The intent of this lesson is to introduce you to a program known as Git and to Github, a Git-based website that is specifically designed to support projects with multiple developers. This combination is a great way to support teamwork on complex, and often remote, technical projects. One of the best features  is robust version control that helps developers avoid the loss and/or duplication of work. This lesson presents a brief and (hopefully) easy introduction into the use of these technologies.


  1. Visit and install github desktop on your computer.
  2. Fire it up. If you have a Github account, login. Otherwise, create one.

  3. What I think will happen next is that github will prompt you to Authorize the desktop app, so do so.

  4.  Submit your Github username to me with this google form. 
    1. Slack the Github username to me as well.
  5. Check your email again because I will invite you to 'collaborate' on a Github repository.
  6. Click View invitation and then accept the invitation.
  7. Return to Github desktop and you will most likely see a message that says something to the effect that you have no repositories. Refresh to see the one that you just accepted.
  8. Click the clone button at the bottom. Clone it! You can clone it to the default location on your computer or to some other folder. It'll work either way.
      1. Open the repository in Brackets or some other text editor (as prompted).

        Sadly, this step may not work as advertised. If not, I recommend that you open Brackets and then select "file open folder" and browse to, and select, the otravez folder that houses the repository (inside of the documents folder).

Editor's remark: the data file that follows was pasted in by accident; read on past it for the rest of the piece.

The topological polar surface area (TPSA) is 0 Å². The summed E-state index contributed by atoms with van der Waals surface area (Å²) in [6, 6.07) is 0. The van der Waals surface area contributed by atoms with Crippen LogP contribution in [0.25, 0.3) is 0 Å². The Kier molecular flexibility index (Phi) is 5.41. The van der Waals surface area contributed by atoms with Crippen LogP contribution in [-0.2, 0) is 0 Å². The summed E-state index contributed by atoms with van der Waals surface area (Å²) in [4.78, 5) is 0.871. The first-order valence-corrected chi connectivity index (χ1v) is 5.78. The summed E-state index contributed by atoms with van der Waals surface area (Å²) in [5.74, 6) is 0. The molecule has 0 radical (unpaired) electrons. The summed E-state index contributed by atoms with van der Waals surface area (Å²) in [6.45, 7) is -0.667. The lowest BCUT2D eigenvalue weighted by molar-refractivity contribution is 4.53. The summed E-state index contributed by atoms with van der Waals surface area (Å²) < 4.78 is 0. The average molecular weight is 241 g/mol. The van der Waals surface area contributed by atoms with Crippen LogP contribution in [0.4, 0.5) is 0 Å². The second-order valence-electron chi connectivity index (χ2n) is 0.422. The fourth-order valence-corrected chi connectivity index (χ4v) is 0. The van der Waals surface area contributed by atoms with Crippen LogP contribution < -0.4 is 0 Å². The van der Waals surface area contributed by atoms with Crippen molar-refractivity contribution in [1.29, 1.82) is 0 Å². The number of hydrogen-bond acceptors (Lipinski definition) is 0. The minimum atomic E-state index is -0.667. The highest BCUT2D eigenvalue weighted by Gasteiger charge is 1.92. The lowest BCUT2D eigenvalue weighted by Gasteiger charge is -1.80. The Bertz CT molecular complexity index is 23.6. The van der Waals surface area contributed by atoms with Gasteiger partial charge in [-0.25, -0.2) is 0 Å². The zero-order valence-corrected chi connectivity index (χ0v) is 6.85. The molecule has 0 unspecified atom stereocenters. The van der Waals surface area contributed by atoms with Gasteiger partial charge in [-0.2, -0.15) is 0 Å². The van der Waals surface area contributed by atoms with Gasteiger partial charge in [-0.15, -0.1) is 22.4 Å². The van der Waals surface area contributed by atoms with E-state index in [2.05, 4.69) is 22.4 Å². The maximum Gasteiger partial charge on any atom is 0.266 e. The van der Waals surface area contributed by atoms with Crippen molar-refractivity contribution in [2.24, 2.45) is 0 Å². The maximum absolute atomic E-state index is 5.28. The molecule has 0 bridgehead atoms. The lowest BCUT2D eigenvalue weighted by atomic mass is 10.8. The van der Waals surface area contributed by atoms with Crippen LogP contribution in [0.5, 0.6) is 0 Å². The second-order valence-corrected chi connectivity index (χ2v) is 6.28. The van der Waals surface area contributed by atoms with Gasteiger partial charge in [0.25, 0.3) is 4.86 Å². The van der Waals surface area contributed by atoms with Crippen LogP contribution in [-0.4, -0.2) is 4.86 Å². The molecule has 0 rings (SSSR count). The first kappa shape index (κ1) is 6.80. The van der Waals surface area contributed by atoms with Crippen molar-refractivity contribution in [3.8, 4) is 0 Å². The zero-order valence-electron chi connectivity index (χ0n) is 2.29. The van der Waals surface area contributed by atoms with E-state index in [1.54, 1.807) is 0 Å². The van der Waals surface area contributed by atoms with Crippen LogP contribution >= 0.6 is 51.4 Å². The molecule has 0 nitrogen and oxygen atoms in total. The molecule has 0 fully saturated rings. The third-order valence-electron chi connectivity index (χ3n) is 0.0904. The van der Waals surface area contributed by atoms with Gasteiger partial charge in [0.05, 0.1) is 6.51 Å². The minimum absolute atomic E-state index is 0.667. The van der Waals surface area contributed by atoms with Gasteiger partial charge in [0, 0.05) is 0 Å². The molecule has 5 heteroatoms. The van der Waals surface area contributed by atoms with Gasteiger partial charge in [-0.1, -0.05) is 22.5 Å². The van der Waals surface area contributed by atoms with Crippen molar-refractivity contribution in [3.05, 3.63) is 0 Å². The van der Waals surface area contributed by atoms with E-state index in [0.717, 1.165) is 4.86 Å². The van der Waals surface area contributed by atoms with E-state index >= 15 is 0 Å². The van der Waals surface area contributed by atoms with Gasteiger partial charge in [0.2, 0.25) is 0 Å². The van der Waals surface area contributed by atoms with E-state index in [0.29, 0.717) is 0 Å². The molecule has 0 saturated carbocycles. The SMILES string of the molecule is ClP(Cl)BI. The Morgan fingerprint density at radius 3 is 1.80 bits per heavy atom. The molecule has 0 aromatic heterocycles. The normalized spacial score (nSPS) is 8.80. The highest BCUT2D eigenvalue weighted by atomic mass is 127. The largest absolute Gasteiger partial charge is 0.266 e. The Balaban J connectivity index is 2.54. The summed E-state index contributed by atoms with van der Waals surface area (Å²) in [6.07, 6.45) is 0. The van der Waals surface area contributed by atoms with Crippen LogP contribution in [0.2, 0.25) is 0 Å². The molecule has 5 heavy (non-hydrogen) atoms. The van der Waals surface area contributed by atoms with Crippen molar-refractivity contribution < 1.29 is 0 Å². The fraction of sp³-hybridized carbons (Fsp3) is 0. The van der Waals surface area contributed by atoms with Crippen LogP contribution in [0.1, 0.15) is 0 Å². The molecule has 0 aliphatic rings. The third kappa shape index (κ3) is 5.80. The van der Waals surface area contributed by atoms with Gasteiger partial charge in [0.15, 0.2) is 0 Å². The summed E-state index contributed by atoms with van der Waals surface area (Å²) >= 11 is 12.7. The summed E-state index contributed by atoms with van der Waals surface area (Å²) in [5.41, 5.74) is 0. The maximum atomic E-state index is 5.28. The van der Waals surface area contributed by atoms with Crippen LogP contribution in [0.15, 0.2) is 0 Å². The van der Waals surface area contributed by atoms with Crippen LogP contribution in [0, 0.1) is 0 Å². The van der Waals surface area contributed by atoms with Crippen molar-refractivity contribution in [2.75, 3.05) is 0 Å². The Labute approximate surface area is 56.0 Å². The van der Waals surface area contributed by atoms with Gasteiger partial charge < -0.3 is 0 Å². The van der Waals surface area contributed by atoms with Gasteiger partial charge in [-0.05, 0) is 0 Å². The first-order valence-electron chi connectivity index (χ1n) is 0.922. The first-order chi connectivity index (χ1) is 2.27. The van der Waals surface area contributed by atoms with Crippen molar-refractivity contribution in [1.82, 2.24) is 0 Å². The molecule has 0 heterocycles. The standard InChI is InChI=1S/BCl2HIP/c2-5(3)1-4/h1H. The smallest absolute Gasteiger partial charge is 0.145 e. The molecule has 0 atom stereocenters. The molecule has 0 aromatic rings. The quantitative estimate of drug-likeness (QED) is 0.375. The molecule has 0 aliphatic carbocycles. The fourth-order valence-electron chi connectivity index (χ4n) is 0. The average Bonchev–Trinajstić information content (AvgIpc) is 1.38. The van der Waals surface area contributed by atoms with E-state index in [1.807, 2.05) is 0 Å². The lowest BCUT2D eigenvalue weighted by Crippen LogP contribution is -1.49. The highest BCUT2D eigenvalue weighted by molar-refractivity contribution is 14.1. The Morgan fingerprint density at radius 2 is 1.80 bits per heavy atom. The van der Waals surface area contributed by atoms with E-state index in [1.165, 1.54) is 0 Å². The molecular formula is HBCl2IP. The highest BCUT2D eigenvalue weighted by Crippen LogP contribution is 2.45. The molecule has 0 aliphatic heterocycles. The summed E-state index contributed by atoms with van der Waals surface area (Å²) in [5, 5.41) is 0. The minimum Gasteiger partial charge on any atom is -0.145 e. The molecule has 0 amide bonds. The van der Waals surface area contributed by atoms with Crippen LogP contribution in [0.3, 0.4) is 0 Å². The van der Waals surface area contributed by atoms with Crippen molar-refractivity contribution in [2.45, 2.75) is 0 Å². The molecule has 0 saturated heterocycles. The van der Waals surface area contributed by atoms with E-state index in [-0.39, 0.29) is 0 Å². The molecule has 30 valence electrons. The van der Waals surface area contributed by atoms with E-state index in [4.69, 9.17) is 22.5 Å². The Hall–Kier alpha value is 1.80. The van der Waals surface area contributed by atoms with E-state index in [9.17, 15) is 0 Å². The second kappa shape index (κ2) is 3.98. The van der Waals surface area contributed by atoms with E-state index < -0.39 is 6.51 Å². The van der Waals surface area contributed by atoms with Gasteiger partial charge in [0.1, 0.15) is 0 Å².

9. Now view the files of the repository in finder. There should be a file. named index.html and a folder of images named img. In just a bit you are going to add your image to the img folder, and then add the image and your name to the index.html file. Before this step however you need to create a new 'branch'. The reason for this step is that you have downloaded the master repository but it is bad form to make changes to the master repository during the development process. Why? Imagine that you are a small part of a big team project. Do you REALLY want to risk messing up everyone else's work?  That is why you create a branch just for your portion of the work. The branch that you are about to create will actually be a copy of the master repository.  Once you are through you will send your branch to Github and someone else (me in this case) who is running the overall project, ultimately will add your changes to the master branch.  Whew!
  10. To create the new branch, click Branch New Branch and name the branch after yourself.

    1. With the new branch selected,
      add an image of yourself that is no wider than 500px to the img folder.
    2. Name the image based on your first and last name.
    3. Use your code editor to add that image of yourself and your name to index.html.
  11. Once you have made these changes, commit them to your branch as shown below. to Github. A brief summary is required in order to activate the commit button.

  12. Now you should be prompted to publish your branch. Do so.
  13. That's it! Now visit and take a look at your branch. Open index.html in your branch and you should see your changes. Now open the same file in the master branch. The changes that you made are not there yet but will be added later.